I was in Bordeaux, on a wine trip. Which started not in a cellar, but at a pâtisserie. Until a few years ago Canelés, those small round, caramelised cakes smelling of rum, were only known by insiders, whereas now they are a thing and regarded as one of the city’s landmarks. Ah well, I had to be patient. Then, the next day, at the first château: Canelés! This time in several savoury versions, ranging from smoked salmon with wasabi (paired well with Sauvignon Blanc) and duck confit (really good with all the red wines) to chorizo and truffled ham (both too dominant)…
When I made it to Fromagerie Deruelle that evening, the cheese place in town recommended by just everybody I asked, in Rue du Pas-St-Georges, first thing I saw were – Canelés! Small goat cheeses from the Poitou made in the characteristic fluted shape, under a bell jar. As you can imagine by far my favourite version. Elodie Deruelle, in her late forties and brimming with cheerful enthusiasm for her métier, founded the fromagerie eight years ago. Originally from Burgundy she seems to have excellent connections and has built up an impressive, well-kept selection. She created the new Canelés together wit Benoît Roux from Ferme de lane Vert in Poitou; their texture is dense but not dry, slowly melting on the tongue, releasing complete, mineral aromas.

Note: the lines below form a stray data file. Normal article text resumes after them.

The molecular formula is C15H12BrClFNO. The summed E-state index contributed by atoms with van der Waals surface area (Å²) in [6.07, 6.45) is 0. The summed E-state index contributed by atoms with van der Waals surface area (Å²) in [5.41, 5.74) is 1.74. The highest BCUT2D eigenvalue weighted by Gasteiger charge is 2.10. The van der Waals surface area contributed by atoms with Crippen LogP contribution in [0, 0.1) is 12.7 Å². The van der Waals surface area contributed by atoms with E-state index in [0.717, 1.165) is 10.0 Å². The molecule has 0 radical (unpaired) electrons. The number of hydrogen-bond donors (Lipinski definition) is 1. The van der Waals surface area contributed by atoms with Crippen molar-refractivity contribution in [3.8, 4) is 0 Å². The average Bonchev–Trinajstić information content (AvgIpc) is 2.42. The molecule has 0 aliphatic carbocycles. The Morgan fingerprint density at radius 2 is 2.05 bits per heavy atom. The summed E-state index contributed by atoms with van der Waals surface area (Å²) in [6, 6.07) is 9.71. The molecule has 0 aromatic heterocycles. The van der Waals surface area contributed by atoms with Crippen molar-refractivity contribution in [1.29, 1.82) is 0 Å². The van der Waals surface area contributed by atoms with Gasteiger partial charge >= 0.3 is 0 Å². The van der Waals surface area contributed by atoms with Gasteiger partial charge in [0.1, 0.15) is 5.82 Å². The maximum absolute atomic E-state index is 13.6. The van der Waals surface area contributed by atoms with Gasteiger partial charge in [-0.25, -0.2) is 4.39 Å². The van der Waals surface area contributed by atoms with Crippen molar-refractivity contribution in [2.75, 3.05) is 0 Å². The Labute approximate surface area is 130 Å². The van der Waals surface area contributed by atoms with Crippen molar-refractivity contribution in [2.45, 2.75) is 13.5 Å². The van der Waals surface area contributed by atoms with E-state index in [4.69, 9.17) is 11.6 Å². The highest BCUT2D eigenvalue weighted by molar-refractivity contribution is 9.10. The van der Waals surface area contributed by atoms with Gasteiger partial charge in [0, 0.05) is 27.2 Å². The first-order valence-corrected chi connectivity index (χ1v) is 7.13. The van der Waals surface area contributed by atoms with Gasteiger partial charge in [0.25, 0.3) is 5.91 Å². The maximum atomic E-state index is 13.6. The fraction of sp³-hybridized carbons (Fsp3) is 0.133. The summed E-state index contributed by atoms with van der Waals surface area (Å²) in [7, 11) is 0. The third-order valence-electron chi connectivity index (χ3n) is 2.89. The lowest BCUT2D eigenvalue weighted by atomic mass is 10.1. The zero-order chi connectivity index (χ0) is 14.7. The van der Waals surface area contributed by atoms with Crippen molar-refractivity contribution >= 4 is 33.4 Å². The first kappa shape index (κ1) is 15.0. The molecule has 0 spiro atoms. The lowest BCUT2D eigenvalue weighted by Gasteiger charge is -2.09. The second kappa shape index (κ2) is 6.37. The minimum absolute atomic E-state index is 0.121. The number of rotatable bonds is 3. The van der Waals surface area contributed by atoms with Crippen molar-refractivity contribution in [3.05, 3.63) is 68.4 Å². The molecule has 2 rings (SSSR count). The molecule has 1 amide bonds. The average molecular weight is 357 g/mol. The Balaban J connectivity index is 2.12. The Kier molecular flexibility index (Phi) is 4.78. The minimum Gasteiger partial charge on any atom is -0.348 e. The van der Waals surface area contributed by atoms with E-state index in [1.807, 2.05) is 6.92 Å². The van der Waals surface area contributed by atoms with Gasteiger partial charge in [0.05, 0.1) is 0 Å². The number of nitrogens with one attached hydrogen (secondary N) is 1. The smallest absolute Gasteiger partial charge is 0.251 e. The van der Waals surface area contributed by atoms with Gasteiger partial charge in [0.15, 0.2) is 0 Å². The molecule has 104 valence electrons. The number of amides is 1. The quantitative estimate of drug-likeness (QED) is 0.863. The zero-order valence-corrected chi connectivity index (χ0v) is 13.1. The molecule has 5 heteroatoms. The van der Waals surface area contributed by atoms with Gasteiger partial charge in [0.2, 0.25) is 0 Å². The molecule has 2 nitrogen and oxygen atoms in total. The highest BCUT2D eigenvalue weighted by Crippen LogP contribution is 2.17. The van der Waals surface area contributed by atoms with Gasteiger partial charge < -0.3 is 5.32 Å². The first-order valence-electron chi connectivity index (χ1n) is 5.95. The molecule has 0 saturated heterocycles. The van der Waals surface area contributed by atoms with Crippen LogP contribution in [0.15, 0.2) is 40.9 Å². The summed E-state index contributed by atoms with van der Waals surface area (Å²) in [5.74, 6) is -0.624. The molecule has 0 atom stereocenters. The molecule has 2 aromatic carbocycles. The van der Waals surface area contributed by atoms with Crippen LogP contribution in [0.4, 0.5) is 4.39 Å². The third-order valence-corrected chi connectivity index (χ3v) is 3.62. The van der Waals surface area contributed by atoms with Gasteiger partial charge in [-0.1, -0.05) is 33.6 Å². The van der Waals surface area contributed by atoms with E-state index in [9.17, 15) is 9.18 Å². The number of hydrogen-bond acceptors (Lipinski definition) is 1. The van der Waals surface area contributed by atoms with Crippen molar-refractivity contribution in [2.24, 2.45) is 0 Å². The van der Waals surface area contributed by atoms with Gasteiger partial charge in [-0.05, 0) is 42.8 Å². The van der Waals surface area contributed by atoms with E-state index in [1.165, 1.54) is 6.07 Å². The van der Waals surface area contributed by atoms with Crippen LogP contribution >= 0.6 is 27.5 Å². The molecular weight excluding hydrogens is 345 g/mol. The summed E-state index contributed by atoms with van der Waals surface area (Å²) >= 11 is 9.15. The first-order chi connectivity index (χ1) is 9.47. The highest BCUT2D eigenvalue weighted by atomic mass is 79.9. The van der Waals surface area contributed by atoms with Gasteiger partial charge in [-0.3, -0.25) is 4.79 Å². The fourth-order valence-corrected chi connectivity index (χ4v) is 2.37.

When youngish and soft, they pair well with one of the more serious white Bordeaux such as 2016 Château de Rochemorin, a Pessac-Léognan from André Lurton. More mature and dry they are perfect with red wine – I encountered 2012 Agassac from Haut-Médoc in connection with chocolate (at Saunion, with tonka bean ganache – wow… that’s a different story), but it would have been very happy with these cheeses. And I would have been just as happy, as I generally was in Bordeaux and its surroundings where there is so much more and new to discover.
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